Self-Taught Silicon Valley

Bridges vol. 42, December 2014 / Startup Corner

By Robin Tim Weis

The complexity of Silicon Valley might seem intimidating to bystanders. Between code lines, server protocols, and packed hackathons one might feel that employment is unattainable in the Bay Area, especially as one hears about Silicon Valley’s notoriously strict hiring standards, which cater to top-tier graduates from universities such as MIT or Stanford. 

Times have changed, however. Fueled in part by the hike in engineers’ salaries, Bay Area companies are looking increasingly towards hiring the self-taught man (gender imbalances remain a critical and polemical issue in the area). Overall, tech professionals in the Bay Area have seen their average salaries increase by 11.7 percent in the past five years. Recent figures from the US Bureau of Labor Statistics pin the average technology worker’s annual salary at $196,000 for 2013. Start-ups such as are now dishing out salaries upwards of $250,000 to win the hiring races against the mature start-ups/corporations of the Bay Area such as Twitter, Google, or Apple.

In effect, established megaliths such as Facebook have now resorted to scouting young promising coding talents straight out of high school. Moreover, early Facebook investor Peter Thiel is known to pay teenagers upwards of $100,000 to quit school and work on their own projects.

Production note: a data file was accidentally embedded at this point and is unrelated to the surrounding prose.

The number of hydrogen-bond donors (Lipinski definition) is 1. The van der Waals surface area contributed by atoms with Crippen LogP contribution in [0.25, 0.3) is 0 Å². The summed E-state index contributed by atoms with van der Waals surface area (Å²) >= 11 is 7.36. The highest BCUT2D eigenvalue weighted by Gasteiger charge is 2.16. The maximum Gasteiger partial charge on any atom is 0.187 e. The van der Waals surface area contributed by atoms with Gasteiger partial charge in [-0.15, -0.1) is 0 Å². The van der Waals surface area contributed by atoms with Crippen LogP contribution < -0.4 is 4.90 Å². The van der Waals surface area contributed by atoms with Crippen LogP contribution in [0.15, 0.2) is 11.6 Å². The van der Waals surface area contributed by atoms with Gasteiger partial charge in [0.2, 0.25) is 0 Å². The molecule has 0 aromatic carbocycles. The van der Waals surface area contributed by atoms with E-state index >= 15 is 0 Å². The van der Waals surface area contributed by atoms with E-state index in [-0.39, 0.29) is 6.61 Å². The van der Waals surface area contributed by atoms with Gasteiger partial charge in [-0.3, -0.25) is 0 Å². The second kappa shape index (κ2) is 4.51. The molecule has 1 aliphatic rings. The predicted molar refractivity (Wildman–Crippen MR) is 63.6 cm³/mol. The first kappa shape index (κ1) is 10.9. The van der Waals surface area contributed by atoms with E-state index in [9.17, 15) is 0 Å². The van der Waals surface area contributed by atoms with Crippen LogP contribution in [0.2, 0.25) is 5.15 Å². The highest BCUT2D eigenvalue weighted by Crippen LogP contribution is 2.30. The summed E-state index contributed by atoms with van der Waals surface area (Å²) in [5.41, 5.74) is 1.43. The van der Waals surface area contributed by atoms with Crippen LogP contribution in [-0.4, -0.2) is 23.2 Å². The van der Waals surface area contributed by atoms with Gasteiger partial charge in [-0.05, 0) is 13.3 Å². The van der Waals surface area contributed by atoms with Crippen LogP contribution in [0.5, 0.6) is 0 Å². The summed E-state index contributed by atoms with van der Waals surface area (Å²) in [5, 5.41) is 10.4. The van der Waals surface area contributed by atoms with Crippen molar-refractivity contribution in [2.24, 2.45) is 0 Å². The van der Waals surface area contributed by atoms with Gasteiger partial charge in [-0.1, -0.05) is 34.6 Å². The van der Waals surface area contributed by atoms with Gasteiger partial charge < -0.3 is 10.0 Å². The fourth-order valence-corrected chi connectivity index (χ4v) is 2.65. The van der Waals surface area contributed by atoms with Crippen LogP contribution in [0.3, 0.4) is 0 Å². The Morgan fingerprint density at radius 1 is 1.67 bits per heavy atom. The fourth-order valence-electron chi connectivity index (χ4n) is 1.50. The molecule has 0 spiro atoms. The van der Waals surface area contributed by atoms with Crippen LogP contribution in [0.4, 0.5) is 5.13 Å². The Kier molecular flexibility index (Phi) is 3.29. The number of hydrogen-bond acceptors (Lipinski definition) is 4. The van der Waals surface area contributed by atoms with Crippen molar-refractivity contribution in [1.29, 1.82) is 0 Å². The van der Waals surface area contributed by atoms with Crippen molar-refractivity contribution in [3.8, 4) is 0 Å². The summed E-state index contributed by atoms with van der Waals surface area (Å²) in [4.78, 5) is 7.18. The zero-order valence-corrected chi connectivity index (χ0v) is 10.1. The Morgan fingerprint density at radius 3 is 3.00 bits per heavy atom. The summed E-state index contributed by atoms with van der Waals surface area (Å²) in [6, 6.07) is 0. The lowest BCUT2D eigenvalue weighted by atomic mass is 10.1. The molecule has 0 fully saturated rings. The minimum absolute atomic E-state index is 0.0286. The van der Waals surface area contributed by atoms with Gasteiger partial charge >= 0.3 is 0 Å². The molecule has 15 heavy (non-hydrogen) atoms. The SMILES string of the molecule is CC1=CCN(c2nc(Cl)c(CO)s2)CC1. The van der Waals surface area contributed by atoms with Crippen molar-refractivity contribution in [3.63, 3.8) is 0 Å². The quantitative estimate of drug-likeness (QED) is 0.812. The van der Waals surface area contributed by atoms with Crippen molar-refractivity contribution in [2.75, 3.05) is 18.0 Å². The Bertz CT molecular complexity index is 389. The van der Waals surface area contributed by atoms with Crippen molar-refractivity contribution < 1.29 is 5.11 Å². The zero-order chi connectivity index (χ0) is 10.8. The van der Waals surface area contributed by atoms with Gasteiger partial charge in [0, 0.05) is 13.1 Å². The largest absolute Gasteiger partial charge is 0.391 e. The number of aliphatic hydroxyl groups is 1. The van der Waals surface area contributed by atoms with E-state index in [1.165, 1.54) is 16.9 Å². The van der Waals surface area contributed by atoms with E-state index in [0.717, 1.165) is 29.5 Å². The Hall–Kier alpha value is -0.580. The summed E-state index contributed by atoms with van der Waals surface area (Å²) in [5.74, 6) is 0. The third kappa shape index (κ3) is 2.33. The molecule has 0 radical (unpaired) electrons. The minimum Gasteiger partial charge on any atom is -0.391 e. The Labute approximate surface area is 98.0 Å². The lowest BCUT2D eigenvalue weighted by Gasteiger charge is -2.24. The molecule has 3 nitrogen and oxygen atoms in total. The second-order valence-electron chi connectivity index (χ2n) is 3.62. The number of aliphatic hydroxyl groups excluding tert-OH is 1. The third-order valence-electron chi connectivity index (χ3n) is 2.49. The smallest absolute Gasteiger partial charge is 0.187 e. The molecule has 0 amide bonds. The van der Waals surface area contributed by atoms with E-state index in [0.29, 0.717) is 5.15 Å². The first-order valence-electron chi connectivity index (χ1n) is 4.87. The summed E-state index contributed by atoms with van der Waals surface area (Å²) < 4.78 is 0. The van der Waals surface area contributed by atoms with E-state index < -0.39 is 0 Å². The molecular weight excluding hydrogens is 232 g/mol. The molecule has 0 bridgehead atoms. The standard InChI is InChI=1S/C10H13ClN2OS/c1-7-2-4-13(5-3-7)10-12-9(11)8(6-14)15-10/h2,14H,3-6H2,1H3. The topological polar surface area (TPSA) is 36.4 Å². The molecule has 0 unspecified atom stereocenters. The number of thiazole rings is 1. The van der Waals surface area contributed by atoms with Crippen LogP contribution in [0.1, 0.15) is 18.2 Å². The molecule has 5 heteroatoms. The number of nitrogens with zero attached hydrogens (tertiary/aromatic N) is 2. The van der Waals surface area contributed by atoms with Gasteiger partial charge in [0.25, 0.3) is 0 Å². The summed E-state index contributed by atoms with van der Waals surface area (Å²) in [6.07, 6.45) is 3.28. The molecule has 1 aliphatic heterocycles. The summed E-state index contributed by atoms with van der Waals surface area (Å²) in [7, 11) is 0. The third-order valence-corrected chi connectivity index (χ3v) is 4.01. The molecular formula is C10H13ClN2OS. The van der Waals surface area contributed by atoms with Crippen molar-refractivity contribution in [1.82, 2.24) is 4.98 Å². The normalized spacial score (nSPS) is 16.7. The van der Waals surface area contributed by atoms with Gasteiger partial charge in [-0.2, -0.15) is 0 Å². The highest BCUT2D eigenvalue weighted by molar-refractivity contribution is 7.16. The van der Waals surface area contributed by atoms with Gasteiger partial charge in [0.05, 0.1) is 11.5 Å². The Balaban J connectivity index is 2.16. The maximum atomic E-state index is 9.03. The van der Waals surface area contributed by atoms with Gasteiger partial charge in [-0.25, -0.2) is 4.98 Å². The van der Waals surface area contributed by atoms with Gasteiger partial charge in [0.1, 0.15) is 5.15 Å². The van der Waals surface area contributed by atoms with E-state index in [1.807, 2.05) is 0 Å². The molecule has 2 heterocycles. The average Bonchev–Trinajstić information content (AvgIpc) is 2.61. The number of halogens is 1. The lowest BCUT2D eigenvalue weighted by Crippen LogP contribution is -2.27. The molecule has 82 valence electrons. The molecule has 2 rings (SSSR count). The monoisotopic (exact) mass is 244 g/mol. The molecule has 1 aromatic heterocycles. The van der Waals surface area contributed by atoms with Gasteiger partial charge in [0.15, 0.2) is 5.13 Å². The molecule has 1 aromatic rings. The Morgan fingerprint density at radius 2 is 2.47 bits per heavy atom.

Jan Schwoebel, an Escalation Engineer at Nimble Storage, had none of Peter Thiel’s generous funds; yet, he is the quintessential epitome of Self-Taught Silicon Valley, which has gone on to defy traditional social conventions. 

Rather than embarking on years of college education, Jan decided to skip the employment gatekeeper and begin his apprenticeship in 2006, after having engaged with computers for a little over two years.

In hindsight he believes that becoming work oriented at a young age benefited his career, as college classes would have been “outdated” and not prone to “real-life scenarios” as he called it. In the same period of time, he was able to gain more knowledge in the workplace. Jan even suggested that his lack of a college education accelerated and ignited his “… excessive interest in technology.” He sees himself as part of a new cadre of engineers, intuitively dedicated to innovation. “When being self-taught,” he says, “you automatically show excessive interest in the technology and it shows that you can solve problems by yourself without getting any instructions from a teacher. 

In the workplace, Jan sees more and more engineers who have followed his path, although with the fine distinction that they are college educated with various MBAs or master’s degrees in physics. Yet most of them did not have computer science-related backgrounds going into the tech industry. Despite the rise in interdisciplinary, self-taught engineers, this group of workers does tend to have it harder than their counterparts with college work in technological fields. Nevertheless, Jan staunchly believes: “Interest and passion do not get taught in school.”